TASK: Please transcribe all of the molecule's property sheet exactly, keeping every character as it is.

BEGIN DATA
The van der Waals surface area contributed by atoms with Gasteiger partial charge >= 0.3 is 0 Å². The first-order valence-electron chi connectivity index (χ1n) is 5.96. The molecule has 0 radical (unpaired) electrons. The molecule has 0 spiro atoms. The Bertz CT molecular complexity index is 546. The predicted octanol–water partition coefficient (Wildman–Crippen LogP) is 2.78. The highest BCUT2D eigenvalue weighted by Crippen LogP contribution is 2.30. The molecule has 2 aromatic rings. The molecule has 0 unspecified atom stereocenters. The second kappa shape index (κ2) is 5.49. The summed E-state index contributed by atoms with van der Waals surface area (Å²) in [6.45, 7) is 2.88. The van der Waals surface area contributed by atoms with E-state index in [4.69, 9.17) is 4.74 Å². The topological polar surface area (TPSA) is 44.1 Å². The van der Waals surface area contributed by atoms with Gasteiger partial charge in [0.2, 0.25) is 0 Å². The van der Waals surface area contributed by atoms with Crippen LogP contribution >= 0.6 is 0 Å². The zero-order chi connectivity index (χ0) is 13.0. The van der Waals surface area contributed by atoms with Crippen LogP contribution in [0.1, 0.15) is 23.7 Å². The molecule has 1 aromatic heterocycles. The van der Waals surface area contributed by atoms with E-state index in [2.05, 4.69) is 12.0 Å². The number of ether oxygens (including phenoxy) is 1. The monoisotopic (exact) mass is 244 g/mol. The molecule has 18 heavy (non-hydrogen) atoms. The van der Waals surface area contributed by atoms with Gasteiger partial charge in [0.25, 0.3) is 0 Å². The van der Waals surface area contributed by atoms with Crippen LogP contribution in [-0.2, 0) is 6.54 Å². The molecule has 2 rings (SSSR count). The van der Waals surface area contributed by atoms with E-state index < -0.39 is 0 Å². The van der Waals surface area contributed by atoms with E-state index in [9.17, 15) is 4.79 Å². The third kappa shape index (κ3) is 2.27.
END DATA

The van der Waals surface area contributed by atoms with Gasteiger partial charge >= 0.3 is 0 Å². The first-order valence-electron chi connectivity index (χ1n) is 5.96. The molecule has 0 radical (unpaired) electrons. The molecule has 0 spiro atoms. The Bertz CT molecular complexity index is 546. The predicted octanol–water partition coefficient (Wildman–Crippen LogP) is 2.78. The highest BCUT2D eigenvalue weighted by Crippen LogP contribution is 2.30. The molecule has 2 aromatic rings. The molecule has 0 unspecified atom stereocenters. The second kappa shape index (κ2) is 5.49. The summed E-state index contributed by atoms with van der Waals surface area (Å²) in [6.45, 7) is 2.88. The van der Waals surface area contributed by atoms with E-state index in [4.69, 9.17) is 4.74 Å². The topological polar surface area (TPSA) is 44.1 Å². The van der Waals surface area contributed by atoms with Gasteiger partial charge in [0.2, 0.25) is 0 Å². The van der Waals surface area contributed by atoms with Crippen LogP contribution >= 0.6 is 0 Å². The zero-order chi connectivity index (χ0) is 13.0. The van der Waals surface area contributed by atoms with Crippen LogP contribution in [0.1, 0.15) is 23.7 Å². The molecule has 1 aromatic heterocycles. The van der Waals surface area contributed by atoms with E-state index in [2.05, 4.69) is 12.0 Å². The number of ether oxygens (including phenoxy) is 1. The monoisotopic (exact) mass is 244 g/mol. The molecule has 18 heavy (non-hydrogen) atoms. The van der Waals surface area contributed by atoms with Gasteiger partial charge in [0.25, 0.3) is 0 Å². The van der Waals surface area contributed by atoms with Crippen LogP contribution in [-0.2, 0) is 6.54 Å². The molecule has 2 rings (SSSR count). The van der Waals surface area contributed by atoms with E-state index < -0.39 is 0 Å². The van der Waals surface area contributed by atoms with E-state index in [9.17, 15) is 4.79 Å². The third kappa shape index (κ3) is 2.27.